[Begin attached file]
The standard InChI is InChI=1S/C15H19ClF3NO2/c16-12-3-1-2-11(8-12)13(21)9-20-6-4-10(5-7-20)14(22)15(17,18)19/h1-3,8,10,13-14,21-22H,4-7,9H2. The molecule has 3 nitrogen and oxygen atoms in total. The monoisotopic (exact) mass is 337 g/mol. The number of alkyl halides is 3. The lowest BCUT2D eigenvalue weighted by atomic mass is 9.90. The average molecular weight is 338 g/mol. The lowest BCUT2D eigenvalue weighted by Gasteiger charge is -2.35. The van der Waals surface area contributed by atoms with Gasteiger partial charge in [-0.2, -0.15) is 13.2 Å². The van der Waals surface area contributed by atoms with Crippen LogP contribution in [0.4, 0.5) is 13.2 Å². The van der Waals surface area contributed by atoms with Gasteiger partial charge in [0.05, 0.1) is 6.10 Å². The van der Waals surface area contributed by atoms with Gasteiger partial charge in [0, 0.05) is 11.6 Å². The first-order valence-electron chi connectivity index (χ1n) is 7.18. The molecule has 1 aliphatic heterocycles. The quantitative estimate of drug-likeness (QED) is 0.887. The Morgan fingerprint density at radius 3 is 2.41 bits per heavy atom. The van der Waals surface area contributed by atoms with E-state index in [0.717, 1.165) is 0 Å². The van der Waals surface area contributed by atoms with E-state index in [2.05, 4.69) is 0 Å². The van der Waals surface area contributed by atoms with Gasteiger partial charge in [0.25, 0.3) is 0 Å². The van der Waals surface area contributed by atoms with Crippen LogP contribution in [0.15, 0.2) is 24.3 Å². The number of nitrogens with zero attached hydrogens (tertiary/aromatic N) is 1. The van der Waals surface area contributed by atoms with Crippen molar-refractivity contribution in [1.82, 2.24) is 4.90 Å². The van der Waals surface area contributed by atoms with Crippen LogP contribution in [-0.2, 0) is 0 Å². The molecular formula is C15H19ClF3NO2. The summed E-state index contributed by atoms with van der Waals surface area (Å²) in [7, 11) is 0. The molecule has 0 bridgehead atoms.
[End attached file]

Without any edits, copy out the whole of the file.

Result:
The standard InChI is InChI=1S/C15H19ClF3NO2/c16-12-3-1-2-11(8-12)13(21)9-20-6-4-10(5-7-20)14(22)15(17,18)19/h1-3,8,10,13-14,21-22H,4-7,9H2. The molecule has 3 nitrogen and oxygen atoms in total. The monoisotopic (exact) mass is 337 g/mol. The number of alkyl halides is 3. The lowest BCUT2D eigenvalue weighted by atomic mass is 9.90. The average molecular weight is 338 g/mol. The lowest BCUT2D eigenvalue weighted by Gasteiger charge is -2.35. The van der Waals surface area contributed by atoms with Gasteiger partial charge in [-0.2, -0.15) is 13.2 Å². The van der Waals surface area contributed by atoms with Crippen LogP contribution in [0.4, 0.5) is 13.2 Å². The van der Waals surface area contributed by atoms with Gasteiger partial charge in [0.05, 0.1) is 6.10 Å². The van der Waals surface area contributed by atoms with Gasteiger partial charge in [0, 0.05) is 11.6 Å². The first-order valence-electron chi connectivity index (χ1n) is 7.18. The molecule has 1 aliphatic heterocycles. The quantitative estimate of drug-likeness (QED) is 0.887. The Morgan fingerprint density at radius 3 is 2.41 bits per heavy atom. The van der Waals surface area contributed by atoms with E-state index in [0.717, 1.165) is 0 Å². The van der Waals surface area contributed by atoms with E-state index in [2.05, 4.69) is 0 Å². The van der Waals surface area contributed by atoms with Gasteiger partial charge in [0.25, 0.3) is 0 Å². The van der Waals surface area contributed by atoms with Crippen LogP contribution in [0.15, 0.2) is 24.3 Å². The number of nitrogens with zero attached hydrogens (tertiary/aromatic N) is 1. The van der Waals surface area contributed by atoms with Crippen molar-refractivity contribution in [1.82, 2.24) is 4.90 Å². The van der Waals surface area contributed by atoms with Crippen LogP contribution in [-0.2, 0) is 0 Å². The molecular formula is C15H19ClF3NO2. The summed E-state index contributed by atoms with van der Waals surface area (Å²) in [7, 11) is 0. The molecule has 0 bridgehead atoms.